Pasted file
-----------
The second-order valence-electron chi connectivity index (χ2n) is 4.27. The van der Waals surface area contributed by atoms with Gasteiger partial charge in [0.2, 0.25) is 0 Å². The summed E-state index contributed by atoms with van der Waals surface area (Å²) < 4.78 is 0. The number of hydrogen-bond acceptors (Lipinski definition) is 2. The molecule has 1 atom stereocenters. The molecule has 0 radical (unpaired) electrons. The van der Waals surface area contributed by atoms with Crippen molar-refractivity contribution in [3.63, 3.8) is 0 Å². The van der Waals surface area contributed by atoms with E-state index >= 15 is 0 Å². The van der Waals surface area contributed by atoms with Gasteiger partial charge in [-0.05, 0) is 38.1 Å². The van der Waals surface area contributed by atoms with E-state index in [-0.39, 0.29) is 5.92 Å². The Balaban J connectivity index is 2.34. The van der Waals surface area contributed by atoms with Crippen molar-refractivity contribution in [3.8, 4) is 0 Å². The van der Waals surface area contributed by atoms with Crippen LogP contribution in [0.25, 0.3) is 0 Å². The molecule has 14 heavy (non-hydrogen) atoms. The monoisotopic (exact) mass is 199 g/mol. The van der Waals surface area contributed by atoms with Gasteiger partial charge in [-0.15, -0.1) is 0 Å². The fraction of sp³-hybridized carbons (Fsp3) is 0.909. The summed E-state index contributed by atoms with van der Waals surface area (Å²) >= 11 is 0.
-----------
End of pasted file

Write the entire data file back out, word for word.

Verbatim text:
The second-order valence-electron chi connectivity index (χ2n) is 4.27. The van der Waals surface area contributed by atoms with Gasteiger partial charge in [0.2, 0.25) is 0 Å². The summed E-state index contributed by atoms with van der Waals surface area (Å²) < 4.78 is 0. The number of hydrogen-bond acceptors (Lipinski definition) is 2. The molecule has 1 atom stereocenters. The molecule has 0 radical (unpaired) electrons. The van der Waals surface area contributed by atoms with Crippen molar-refractivity contribution in [3.63, 3.8) is 0 Å². The van der Waals surface area contributed by atoms with E-state index >= 15 is 0 Å². The van der Waals surface area contributed by atoms with Gasteiger partial charge in [-0.05, 0) is 38.1 Å². The van der Waals surface area contributed by atoms with E-state index in [-0.39, 0.29) is 5.92 Å². The Balaban J connectivity index is 2.34. The van der Waals surface area contributed by atoms with Crippen molar-refractivity contribution in [3.8, 4) is 0 Å². The van der Waals surface area contributed by atoms with Crippen LogP contribution in [0.25, 0.3) is 0 Å². The molecule has 14 heavy (non-hydrogen) atoms. The monoisotopic (exact) mass is 199 g/mol. The van der Waals surface area contributed by atoms with Gasteiger partial charge in [-0.15, -0.1) is 0 Å². The fraction of sp³-hybridized carbons (Fsp3) is 0.909. The summed E-state index contributed by atoms with van der Waals surface area (Å²) >= 11 is 0.